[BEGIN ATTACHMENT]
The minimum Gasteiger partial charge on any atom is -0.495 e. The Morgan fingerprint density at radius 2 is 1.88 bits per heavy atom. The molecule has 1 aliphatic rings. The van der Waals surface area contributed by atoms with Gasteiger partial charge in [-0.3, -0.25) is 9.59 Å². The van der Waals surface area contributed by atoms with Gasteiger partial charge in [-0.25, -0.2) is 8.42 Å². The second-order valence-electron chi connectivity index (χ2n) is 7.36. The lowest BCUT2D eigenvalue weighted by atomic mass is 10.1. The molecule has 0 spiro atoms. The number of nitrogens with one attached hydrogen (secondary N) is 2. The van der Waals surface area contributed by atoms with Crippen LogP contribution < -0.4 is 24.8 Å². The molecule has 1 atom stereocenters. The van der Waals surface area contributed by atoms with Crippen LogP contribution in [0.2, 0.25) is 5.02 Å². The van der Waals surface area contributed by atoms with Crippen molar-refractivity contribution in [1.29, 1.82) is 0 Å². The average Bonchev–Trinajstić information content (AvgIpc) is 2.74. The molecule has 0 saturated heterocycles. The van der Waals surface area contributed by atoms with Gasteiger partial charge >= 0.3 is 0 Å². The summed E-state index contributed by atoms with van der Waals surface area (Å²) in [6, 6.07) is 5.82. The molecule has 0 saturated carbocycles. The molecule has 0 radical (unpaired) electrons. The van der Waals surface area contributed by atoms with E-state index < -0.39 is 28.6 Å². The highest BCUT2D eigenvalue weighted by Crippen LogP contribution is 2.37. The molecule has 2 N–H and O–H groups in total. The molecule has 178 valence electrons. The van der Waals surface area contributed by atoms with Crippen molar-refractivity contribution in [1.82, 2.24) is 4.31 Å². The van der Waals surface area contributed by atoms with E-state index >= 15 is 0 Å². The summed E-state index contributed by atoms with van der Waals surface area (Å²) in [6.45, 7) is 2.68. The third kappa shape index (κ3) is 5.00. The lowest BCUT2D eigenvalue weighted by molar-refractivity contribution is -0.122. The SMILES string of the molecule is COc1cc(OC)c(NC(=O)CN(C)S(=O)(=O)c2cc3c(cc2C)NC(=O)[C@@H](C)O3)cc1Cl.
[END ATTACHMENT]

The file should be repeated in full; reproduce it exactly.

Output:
The minimum Gasteiger partial charge on any atom is -0.495 e. The Morgan fingerprint density at radius 2 is 1.88 bits per heavy atom. The molecule has 1 aliphatic rings. The van der Waals surface area contributed by atoms with Gasteiger partial charge in [-0.3, -0.25) is 9.59 Å². The van der Waals surface area contributed by atoms with Gasteiger partial charge in [-0.25, -0.2) is 8.42 Å². The second-order valence-electron chi connectivity index (χ2n) is 7.36. The lowest BCUT2D eigenvalue weighted by atomic mass is 10.1. The molecule has 0 spiro atoms. The number of nitrogens with one attached hydrogen (secondary N) is 2. The van der Waals surface area contributed by atoms with Crippen LogP contribution < -0.4 is 24.8 Å². The molecule has 1 atom stereocenters. The van der Waals surface area contributed by atoms with Crippen LogP contribution in [0.2, 0.25) is 5.02 Å². The van der Waals surface area contributed by atoms with Crippen molar-refractivity contribution in [1.29, 1.82) is 0 Å². The average Bonchev–Trinajstić information content (AvgIpc) is 2.74. The molecule has 0 saturated heterocycles. The van der Waals surface area contributed by atoms with Gasteiger partial charge >= 0.3 is 0 Å². The summed E-state index contributed by atoms with van der Waals surface area (Å²) in [6, 6.07) is 5.82. The molecule has 0 saturated carbocycles. The molecule has 0 radical (unpaired) electrons. The van der Waals surface area contributed by atoms with E-state index < -0.39 is 28.6 Å². The highest BCUT2D eigenvalue weighted by Crippen LogP contribution is 2.37. The molecule has 2 N–H and O–H groups in total. The molecule has 178 valence electrons. The van der Waals surface area contributed by atoms with Crippen molar-refractivity contribution in [1.82, 2.24) is 4.31 Å². The van der Waals surface area contributed by atoms with E-state index >= 15 is 0 Å². The summed E-state index contributed by atoms with van der Waals surface area (Å²) in [6.45, 7) is 2.68. The third kappa shape index (κ3) is 5.00. The lowest BCUT2D eigenvalue weighted by molar-refractivity contribution is -0.122. The SMILES string of the molecule is COc1cc(OC)c(NC(=O)CN(C)S(=O)(=O)c2cc3c(cc2C)NC(=O)[C@@H](C)O3)cc1Cl.